Taking some pictures with the latest smartphones and still not getting the results you’re looking for? Regardless of the camera you’re using to take the shot, it’s worth noting that all the best shots occur before you even press the shutter button.
Furthermore, it’s rare for photographers to take the finished result in-camera. There is editing and post-processing images to ensure they look their best.
It can take some time for you to get used to a new camera or how you want your smartphone camera to work. However, these tips can help you in taking better shots .
1. Consider Composition
Note the rules of composition any time you’re looking for better shots. These have helped photographers for years and they still work. When taking taller or wider shots, remember the rule of thirds. Be sure to turn on the grid overlay on your screen and line up points of interests where the lines cross.
2. Zoom By Stepping Closer
While there is no problem using the zoom function on your camera, there is something to be said about using your own two feet to get closer. You want to keep this in mind with smartphones as zooming functionalities for smartphones means stretching the picture.
Stepping closer can help you in getting better perspectives and make a photo more interesting in the process.
3. Focus on the Subject
Keep the end result in mind when taking the shot. If you’re going to be cropping the photo into a square or vertical post for Instagram, you’ll want the subject to be in the center and have a frame that doesn’t have a lot of clutter.
When taking landscaping shots think less about cantering the subject and more on balancing elements of interest in the foreground, midground, and background.
4. Make Shots Simple
Always note what’s in the background of your frame. Something distracting in the back can pull people’s attention from the subject and ruin the whole image. Double check to ensure there isn’t a bin, a signpost or other people wandering into the shot.
In other cases you want things to be lighting your subject or have a busier background to convey moods. Those are fine. Just be sure that those are intentional.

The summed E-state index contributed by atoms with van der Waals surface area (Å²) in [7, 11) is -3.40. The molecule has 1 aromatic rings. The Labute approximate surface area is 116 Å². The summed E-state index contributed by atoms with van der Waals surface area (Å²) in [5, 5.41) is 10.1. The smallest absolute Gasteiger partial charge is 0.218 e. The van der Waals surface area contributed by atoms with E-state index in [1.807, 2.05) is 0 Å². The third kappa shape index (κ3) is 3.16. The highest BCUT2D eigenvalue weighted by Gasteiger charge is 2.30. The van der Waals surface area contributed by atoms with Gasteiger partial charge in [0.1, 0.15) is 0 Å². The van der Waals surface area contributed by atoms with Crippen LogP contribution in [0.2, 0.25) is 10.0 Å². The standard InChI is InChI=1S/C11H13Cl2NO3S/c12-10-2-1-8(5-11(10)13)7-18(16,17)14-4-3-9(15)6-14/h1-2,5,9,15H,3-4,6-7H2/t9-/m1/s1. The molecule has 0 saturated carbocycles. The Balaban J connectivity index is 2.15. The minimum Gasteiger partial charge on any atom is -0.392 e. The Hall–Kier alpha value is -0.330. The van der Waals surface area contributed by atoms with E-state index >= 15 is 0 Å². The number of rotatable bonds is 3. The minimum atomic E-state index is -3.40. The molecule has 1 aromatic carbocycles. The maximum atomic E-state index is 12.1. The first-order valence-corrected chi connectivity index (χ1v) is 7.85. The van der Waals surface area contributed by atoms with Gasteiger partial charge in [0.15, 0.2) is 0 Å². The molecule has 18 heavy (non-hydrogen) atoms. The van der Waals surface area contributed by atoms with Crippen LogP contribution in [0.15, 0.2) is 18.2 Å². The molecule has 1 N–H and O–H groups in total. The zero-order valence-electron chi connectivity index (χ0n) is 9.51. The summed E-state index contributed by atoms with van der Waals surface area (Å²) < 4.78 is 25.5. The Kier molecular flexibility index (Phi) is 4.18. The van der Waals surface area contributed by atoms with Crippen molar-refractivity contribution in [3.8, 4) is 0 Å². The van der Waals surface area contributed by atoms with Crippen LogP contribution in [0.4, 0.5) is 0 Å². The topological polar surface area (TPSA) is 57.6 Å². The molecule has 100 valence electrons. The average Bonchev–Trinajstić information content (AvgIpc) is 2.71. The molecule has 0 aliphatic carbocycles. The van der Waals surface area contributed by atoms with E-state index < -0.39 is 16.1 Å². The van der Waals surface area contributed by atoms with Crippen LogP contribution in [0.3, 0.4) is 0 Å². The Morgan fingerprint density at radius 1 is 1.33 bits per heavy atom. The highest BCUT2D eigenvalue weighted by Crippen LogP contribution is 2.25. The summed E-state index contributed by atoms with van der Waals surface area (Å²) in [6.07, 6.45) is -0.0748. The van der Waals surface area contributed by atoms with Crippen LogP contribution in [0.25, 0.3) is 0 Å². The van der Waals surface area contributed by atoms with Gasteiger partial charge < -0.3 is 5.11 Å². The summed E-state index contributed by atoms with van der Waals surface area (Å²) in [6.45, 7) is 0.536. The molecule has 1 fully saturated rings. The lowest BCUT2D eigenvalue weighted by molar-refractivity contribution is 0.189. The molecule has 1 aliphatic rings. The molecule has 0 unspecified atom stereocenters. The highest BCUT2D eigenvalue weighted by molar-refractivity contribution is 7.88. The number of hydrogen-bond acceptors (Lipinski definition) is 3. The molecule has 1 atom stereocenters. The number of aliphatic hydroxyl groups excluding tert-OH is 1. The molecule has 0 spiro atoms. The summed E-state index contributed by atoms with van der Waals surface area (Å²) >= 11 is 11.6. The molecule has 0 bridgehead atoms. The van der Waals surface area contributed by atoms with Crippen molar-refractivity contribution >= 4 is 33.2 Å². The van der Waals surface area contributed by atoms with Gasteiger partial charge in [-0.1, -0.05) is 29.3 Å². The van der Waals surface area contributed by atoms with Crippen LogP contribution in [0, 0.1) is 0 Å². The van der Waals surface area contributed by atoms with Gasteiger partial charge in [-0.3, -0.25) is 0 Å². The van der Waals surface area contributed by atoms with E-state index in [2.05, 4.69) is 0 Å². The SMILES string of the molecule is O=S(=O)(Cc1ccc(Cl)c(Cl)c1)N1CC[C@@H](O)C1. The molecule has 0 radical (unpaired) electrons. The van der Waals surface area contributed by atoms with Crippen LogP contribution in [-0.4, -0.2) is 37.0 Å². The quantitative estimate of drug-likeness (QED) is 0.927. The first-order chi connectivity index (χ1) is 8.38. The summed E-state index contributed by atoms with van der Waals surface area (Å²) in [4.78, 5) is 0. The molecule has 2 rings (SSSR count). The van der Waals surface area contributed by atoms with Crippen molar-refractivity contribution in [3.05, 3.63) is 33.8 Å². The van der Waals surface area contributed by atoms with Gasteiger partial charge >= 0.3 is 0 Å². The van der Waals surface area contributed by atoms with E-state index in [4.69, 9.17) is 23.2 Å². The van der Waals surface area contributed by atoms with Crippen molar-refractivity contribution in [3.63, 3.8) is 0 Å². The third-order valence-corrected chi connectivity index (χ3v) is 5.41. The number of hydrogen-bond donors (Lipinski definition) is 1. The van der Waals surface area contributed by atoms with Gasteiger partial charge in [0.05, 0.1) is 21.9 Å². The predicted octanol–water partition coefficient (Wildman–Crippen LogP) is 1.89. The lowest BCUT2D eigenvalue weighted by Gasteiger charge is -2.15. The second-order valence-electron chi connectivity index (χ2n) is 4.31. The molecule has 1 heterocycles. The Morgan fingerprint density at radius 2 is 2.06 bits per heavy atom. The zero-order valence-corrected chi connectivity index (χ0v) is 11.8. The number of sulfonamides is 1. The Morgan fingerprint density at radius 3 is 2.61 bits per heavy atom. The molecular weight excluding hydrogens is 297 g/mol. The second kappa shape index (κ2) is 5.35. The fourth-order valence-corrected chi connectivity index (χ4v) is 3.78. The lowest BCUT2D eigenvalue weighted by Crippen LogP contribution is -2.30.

5. Straighten the Lines
There are many landscaping and sunset shots that end up looking terrible due to the horizon not being horizontal. You’ve probably seen plenty of shots with tilted skylines or landscapes like this and they just feel so off – even if these were intentional ones.
You can avoid all of this by applying the ‘rule of thirds’ once more to line up the background straight. Even if you’re a little off, you can always edit it later.
6. Get the Best Lighting
Lighting is another aspect that can make or break shots. Photographers always talk about shots during the ‘magic hour’ or ‘golden hour’ – when the sun is rising or setting – but even taking shots during those times doesn’t guarantee a great shot.
If you have less control over lighting, position yourself where the light source is behind you and still lighting the subject
7. Turn Off Flash
A simple fix but not always an obvious one. Flash is meant to brighten up subjects but we often fail to realize how detrimental it can be to images.
Direct light blasted at a face leads to a face that is washed out and can expose blemishes and spots. Natural lighting is kinder to subjects in portraits – particularly in diffused light on cloudy days.
Turning off flash will often help with all of your shots as it tends to ruin portraits but also low-light still life shots.
8. Take a Lot of Photos
Practice is how you improve. If you want better pictures better take more of them and more often. Take shots every day and you’ll gradually become comfortable with your shots and your own kit.
Of course, a lot of the shots aren’t going to be that good but the key is to be learning rather than taking the most spectacular shots every single time.
9. Slow Down
It doesn’t take much time but try to prepare a little before taking the shot. Run a quick checklist in your head:
- Does the subject stand out?
- Have you noted composition and where the lighting is?
- How do you want the image exposed?
- Are there are distractions in the frame?
- Is the horizon straight?
The checklist doesn’t need to be too long but thinking before shooting can ensure better shots.
10. Improve Your Editing Skills
Editing isn’t meant to recreate a whole new picture. Instead focus on small adjustments until you find your style. The goal is to have a consistent look and approach when processing the images.
11. Avoid Long Post-Processing Sessions
Even though editing is a necessary step, it shouldn’t be something you spend a lot of time doing. Even if you’ve been taking shots for years, a good photographer knows it’s better to spend time behind the camera sharpening and improving skills rather than being behind a computer screen.
12. Break the Rules
Once you’ve gotten better at photography keep in mind that you can break these rules. Consider these tips and don’t be afraid to play with them a bit and get creative. Photography is about finding your own original style and you can’t find that by sticking to the rules all the time.